Joshua Elek Posts

December 17, 2017 / Dollhouse

Lesson Learned:

Masking Tape is Your Friend.

In order for the wood glue to really work it’s mojo, you have to clamp your join well. But in the world of miniature dollhouse things, unless you find itsy bitsy clamps, this can be a challenge. Enter… masking tape. Instead of relying on expensive tiny dollhouse clamps (do those even exist?) to hold the wood firmly together, just ‘clamp’ it with some masking tape. You’ll get the ability to clamp odd angles and tiny pieces, and when you’re finished the result is almost as solid as if it had been clamped over night.

December 17, 2017 / Dollhouse

Lesson Learned:

Wood Filler is Your Friend.

The other great tool I use for building the dollhouse is wood filler, wood putty, plastic wood, miracle Minwax. This stuff fixes pretty much everything that I do wrong.

 

December 16, 2017 / Dollhouse

Lesson Learned:

Don’t measure everything first.

I am cheap, so I build my dollhouses from scratch. That means I either draw out the plan before-hand, or I have to improvise as I go. This time, since I was using a plan that I had found online, I decided to draw out all the panels, and cut them first. I figured this would allow me to make the best use of the plywood I bought, and it would be faster in the long run. It turns out, this decision took a considerable amount of time, and I wasted most of the wood.

December 15, 2017 / Dollhouse

Lesson Learned:

A handsaw can be just as fast as a table saw.

After I printed out my plans, and measured everything out on my plywood, I brought the plywood into the garage to cut all the panels at once. I figured, I have a table saw, I have a cross-cut sled, this is going to be faster, and more precise than cutting by hand. Turns out, it took longer, wasn’t any more accurate, and ended up creating a lot of wasted wood.

December 12, 2017 / Dollhouse

Lesson Learned:

Wood Glue is Your Best Friend.

I have stumbled on a number of posts on the internet discussing what kinds of glue to use when building a dollhouse. I can’t speak for everyone, but for me – plain old yellow wood glue has been the go-to adhesive

December 11, 2017 / Dollhouse

Lesson Learned:

There are no useless details.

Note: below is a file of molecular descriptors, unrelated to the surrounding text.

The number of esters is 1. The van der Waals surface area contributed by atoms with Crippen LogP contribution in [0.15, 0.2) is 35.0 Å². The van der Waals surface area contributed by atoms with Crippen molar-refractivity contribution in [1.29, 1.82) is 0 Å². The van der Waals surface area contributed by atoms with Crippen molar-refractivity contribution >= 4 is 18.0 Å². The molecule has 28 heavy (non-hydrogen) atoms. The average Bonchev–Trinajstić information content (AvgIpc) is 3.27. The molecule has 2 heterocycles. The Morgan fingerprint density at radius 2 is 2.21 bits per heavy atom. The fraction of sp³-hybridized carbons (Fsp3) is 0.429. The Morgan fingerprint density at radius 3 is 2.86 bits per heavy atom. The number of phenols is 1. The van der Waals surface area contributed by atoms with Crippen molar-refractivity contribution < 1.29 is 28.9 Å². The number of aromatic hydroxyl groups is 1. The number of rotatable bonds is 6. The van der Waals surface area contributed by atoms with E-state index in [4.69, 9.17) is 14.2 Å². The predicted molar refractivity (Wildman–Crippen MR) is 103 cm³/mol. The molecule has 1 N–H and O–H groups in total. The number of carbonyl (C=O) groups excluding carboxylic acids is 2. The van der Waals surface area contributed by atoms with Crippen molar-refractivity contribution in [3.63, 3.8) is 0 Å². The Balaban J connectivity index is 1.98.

When I started building the dollhouse, I knew I wanted to incorporate as many details as possible. When I’m working on a painting, or print or web material, I frequently find that I have to dial it back a bit when it comes to adding stuff to the design. With dollhouses, I have found the opposite to be true.

December 11, 2017 / Dollhouse

So I decided to build another dollhouse…

A few years ago I built my first dollhouse for my daughter Norah, complete with handpainted stones, and a wooden shingled roof. I was proud of it then, but I knew there were a lot of ways it could have been better. Then, I built one for my niece. That one was much better than the one I built for my daughter, it was more architecturally interesting, and had a lot more details than my daughter’s, but there were still a bunch of things I was unhappy with. This year, when I decided to build one for my other niece Ruthie, and my nephew Truman, I told myself I’d document the process better this time, so I can keep track of the lessons I learn along the way.

December 11, 2017 / Dollhouse

Lesson Learned:

Scale is everything.

Back when I built my second dollhouse, (for my niece, Cami) the thing I was most unhappy with was the scale of the doors and windows relative to the rest of the house. I knew nothing about dollhouse scales when I built Cami’s, so when I set out to build one for Truman and Ruthie this year, I started by researching dollhouse scales.<\p>

September 6, 2017 / Infographics